Finally finished my latest embroidery project. The composition features five designs from three countries in the Balkans. The central circle is from Albania and the two flower like shapes come from Macedonia. These three designs were all originally from towel trimmings. The other two designs, with green stems, were originally used on women’s chemises, and come from Bosnia. Here it is in all its glory!All the designs used in this piece come from a book on Turkish Embroideries, published by DMC Library. The book must have originally been published before the 1st World War. Though the title is Turkish embroideries, all but two of the examples come from the Balkans and the designs are likely to be from the period when this part of Europe was part of the Ottoman Empire. It is a lovely book full of interesting patterns, some of which I have already used.
The impulse to create this particular composition was to work with some very old threads I had inherited from colleagues in the Embroiderer’s Guild in Dundee. Nearly all the threads are silk and mainly from the Brainerd and Armstrong company. This was based in Connecticut, but went out of business in 1928. So the threads are about 100 years old.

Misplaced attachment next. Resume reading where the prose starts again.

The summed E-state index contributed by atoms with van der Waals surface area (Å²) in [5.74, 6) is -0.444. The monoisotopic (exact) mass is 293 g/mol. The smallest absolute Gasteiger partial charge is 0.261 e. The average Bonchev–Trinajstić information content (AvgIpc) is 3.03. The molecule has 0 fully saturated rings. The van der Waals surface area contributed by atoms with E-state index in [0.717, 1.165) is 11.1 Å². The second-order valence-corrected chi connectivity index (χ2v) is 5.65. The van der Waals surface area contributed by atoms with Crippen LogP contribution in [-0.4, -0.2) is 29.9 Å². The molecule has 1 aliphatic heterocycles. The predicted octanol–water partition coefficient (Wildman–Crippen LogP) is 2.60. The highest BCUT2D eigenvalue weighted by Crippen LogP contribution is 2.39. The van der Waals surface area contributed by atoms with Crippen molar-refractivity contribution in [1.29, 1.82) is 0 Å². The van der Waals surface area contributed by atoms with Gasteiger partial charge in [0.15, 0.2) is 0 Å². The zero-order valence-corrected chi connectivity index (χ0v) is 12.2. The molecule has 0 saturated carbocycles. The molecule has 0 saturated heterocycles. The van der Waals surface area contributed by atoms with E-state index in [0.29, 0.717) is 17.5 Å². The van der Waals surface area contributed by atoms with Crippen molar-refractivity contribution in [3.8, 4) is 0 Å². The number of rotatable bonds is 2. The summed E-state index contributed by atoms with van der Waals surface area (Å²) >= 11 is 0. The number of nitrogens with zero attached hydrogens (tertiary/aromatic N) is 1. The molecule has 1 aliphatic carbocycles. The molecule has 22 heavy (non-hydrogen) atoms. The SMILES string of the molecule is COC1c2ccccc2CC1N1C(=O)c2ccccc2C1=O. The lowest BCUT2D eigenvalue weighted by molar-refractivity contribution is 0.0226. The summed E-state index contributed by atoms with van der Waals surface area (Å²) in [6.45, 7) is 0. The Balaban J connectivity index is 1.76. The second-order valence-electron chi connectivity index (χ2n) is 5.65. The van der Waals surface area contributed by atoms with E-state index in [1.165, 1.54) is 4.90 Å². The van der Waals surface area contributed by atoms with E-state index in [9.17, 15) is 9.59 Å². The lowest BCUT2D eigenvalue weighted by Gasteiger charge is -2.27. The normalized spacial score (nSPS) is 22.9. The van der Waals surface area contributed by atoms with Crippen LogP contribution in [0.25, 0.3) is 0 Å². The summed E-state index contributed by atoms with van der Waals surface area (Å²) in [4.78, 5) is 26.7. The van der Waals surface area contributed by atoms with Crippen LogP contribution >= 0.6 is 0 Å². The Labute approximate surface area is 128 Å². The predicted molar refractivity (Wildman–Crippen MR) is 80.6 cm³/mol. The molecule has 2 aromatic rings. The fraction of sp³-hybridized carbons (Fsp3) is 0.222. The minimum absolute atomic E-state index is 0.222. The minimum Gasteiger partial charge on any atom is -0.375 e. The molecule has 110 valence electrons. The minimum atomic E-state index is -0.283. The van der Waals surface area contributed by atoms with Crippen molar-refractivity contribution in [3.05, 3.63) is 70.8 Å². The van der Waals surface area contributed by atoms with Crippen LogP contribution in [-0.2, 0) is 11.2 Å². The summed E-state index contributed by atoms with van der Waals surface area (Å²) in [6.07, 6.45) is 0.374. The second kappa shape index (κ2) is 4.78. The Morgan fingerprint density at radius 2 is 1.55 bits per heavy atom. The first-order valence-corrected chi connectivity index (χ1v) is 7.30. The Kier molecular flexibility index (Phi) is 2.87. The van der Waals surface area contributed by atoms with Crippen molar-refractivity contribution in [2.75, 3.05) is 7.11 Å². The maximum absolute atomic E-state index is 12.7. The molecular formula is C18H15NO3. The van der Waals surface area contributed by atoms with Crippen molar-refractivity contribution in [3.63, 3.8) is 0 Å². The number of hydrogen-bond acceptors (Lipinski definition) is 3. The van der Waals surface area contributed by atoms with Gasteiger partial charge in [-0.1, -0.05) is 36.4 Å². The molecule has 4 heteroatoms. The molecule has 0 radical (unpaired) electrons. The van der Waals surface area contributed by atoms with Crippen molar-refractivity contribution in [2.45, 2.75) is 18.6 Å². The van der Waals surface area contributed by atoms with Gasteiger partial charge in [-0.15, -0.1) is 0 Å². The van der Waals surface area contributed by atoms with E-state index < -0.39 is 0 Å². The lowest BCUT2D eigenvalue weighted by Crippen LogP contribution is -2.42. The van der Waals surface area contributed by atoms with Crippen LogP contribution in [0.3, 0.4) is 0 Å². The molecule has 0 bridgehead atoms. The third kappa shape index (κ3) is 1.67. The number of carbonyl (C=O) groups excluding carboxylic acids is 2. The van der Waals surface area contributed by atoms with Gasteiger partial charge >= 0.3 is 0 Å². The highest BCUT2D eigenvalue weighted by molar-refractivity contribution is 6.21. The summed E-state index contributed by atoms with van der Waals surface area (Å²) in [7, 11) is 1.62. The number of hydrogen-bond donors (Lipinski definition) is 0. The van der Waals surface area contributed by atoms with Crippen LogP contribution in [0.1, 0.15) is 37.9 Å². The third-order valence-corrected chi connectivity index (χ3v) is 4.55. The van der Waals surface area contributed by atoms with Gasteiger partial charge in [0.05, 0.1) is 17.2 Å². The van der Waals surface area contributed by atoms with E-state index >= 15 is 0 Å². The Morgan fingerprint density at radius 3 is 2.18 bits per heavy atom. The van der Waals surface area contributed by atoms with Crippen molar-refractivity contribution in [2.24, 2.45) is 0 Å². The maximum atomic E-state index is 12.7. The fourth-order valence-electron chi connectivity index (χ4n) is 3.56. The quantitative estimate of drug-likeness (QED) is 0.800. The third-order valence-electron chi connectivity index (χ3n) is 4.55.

Most of the threads are in various tones of yellow and brown. So I felt this colour palette would go well with a red linen fabric I had in my stash. As I started working it became clear that some other colours would be needed to add a bit of contrast to the composition. Hence the bright vermillion which is from the Rajmahal silk and rayon range. The blue for the main stems and surrounding the flowers is from the Soie d’Alger collection. Finally the green for the trellis and the stems of the leaves is a perle cotton from DMC.
The stitches are all standard crewel stitches mainly long and short and satin, the latter sometimes padded. The blue is in simple chain stitch, while the green stems are in Quaker stitch. The inner circle of the central design was stitched as a woven wheel. This proved a tad awkward as my first go had an insufficient number of spokes, which meant the outer lines piled up on each other. It was not until my third attempt that I finally succeeded in something acceptable.
This type of embroidery is very slow work, at least for me. The older I get the slower I seem to work. This particular piece took just over 40 hours of stitching. All for a relatively small piece – 23cmx18cm. Enjoyable work though and I am quite pleased with the outcome. As ever not sure what to do with it. Any suggestions?